I feel the starting point is that feedback is given regularly, i.e. as and when something happens that warrants feedback and it is two way. The appraisal is owned by the Appraisee who knows that it is valuable and taken seriously by the business, and they are the ones responsible for arranging the meeting with the Appraiser. This is all about personal responsibility and accountability, i.e. an adult-adult relationship, not the parent-child relationship found in most organisations. Finally, the form used needs to be very simple to complete, and as suggested in the video training is given on being an Appraisee and an Appraiser.

    You have done a great job Michael, keep it up.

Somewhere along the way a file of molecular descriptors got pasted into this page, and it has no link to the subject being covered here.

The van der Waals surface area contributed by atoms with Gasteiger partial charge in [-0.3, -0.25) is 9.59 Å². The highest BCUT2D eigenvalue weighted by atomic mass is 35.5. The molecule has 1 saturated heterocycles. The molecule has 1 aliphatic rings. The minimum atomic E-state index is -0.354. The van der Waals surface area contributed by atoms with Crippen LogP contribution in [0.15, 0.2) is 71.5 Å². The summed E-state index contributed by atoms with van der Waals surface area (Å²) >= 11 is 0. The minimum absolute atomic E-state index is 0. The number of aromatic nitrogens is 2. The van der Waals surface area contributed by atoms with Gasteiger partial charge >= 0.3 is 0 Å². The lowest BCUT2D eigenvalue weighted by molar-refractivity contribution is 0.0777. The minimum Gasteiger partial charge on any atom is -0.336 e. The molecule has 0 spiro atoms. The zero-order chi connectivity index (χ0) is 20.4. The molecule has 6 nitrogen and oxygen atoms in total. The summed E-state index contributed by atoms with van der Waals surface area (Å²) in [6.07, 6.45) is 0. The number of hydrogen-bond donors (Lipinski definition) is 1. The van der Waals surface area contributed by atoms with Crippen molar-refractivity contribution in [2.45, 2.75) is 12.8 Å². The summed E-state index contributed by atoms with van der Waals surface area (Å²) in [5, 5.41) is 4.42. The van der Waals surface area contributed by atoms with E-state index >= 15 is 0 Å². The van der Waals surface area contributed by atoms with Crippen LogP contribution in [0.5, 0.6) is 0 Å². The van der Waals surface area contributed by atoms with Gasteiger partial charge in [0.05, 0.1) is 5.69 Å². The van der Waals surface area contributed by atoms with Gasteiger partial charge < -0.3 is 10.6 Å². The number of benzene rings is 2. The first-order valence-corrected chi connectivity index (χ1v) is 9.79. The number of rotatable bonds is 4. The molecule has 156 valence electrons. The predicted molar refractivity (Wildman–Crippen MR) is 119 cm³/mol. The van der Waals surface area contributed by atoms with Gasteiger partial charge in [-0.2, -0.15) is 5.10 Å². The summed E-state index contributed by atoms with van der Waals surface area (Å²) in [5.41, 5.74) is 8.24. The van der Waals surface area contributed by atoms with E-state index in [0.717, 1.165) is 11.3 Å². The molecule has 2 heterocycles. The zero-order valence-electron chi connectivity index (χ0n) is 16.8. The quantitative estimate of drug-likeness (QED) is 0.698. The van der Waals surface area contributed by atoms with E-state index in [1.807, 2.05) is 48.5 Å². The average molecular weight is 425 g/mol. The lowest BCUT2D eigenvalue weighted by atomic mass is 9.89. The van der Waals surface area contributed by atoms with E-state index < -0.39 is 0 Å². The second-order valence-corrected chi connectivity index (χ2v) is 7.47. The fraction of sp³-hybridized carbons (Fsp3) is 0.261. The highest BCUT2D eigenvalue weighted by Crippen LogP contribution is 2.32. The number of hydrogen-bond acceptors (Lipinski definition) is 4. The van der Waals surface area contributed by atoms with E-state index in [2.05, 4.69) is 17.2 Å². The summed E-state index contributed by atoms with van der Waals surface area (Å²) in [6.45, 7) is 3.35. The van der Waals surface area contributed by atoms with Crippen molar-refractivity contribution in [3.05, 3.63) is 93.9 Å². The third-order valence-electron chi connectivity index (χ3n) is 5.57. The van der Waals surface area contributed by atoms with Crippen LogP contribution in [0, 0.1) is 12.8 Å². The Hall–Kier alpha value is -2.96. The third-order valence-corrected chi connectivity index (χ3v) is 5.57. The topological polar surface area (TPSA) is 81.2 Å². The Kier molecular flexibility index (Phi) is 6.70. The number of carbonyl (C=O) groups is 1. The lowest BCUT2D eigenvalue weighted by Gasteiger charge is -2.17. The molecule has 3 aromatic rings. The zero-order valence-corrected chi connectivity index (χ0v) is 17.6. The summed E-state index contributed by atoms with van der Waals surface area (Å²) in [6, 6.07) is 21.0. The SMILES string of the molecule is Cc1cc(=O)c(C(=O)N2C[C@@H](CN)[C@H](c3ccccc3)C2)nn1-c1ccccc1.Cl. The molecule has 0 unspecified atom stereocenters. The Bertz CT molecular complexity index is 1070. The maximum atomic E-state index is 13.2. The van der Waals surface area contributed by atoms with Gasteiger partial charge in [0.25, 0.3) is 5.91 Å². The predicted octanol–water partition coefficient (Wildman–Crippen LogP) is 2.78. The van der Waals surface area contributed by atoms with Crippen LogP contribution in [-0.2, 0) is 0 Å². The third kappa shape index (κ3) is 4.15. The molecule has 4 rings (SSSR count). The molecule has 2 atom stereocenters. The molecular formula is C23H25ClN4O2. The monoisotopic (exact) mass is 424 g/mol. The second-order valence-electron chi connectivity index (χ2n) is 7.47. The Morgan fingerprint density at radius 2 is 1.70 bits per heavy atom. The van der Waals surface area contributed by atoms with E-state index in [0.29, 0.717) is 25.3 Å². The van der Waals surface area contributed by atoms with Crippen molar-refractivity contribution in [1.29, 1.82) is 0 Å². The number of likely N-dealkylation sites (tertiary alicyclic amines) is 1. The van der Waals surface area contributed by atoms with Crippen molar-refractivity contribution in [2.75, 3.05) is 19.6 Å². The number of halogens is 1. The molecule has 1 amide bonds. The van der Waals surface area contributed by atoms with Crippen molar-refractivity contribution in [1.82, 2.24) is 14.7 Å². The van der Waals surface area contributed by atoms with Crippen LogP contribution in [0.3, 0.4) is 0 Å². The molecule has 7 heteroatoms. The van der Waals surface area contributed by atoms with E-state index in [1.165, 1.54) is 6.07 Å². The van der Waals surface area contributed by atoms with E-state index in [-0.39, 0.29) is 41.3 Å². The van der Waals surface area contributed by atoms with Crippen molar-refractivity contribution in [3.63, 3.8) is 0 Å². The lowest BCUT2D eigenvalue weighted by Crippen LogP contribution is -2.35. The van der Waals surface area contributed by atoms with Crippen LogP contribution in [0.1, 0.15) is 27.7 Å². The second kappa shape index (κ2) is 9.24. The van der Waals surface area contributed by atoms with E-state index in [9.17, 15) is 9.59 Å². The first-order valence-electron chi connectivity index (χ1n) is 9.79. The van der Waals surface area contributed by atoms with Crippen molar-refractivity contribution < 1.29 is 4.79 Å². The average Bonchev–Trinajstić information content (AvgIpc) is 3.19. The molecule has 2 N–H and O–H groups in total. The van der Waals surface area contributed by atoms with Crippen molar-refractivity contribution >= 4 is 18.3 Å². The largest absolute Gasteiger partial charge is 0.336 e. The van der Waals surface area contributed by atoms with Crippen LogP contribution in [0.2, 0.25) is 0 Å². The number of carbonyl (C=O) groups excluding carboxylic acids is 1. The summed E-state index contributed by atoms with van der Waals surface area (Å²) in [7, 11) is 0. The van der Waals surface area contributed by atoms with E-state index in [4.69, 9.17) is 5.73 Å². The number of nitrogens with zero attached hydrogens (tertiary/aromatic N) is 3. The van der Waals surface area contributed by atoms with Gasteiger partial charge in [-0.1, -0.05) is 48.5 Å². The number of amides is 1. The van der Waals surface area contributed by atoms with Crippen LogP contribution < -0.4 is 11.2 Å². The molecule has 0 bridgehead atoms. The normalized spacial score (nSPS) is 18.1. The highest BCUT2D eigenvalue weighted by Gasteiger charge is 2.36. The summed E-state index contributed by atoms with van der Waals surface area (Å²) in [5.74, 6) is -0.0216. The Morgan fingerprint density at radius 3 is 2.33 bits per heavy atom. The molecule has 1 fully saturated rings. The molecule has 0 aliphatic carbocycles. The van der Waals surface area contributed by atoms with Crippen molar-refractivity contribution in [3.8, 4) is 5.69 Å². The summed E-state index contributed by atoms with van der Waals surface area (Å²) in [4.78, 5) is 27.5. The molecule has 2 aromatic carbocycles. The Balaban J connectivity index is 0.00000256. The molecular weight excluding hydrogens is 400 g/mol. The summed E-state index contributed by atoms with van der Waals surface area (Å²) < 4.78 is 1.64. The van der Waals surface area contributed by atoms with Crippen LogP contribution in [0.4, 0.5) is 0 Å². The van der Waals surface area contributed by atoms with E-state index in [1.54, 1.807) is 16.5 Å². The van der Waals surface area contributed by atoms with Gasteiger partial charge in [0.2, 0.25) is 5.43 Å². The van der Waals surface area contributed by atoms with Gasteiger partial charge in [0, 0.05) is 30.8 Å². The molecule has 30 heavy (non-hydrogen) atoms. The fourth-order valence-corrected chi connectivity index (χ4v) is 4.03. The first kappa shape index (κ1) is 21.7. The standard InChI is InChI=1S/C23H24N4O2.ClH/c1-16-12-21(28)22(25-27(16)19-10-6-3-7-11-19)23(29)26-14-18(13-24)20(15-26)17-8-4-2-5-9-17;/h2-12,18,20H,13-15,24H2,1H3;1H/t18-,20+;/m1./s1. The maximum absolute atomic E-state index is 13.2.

Colin

    Like

    • Hi Colin. Thanks so much for the feedback and the thoughtful comment. I so agree with the points you make. It all seems so obvious, and yet we hear of so many examples where managers get it wrong and turn it into a destructive process. Spencer and I have considered making a “How to do it right” version, but we think this is so much harder, and more likely to attract negative comment. Maybe we will though, as if it sparks a debate and gets people thinking, that is the whole point really.

      We did a “How not to coach” video that day as well, which I will publish shortly.

      Michael

      ssage—–

      Like

  2. lita cavanagh says:

    Hi Michael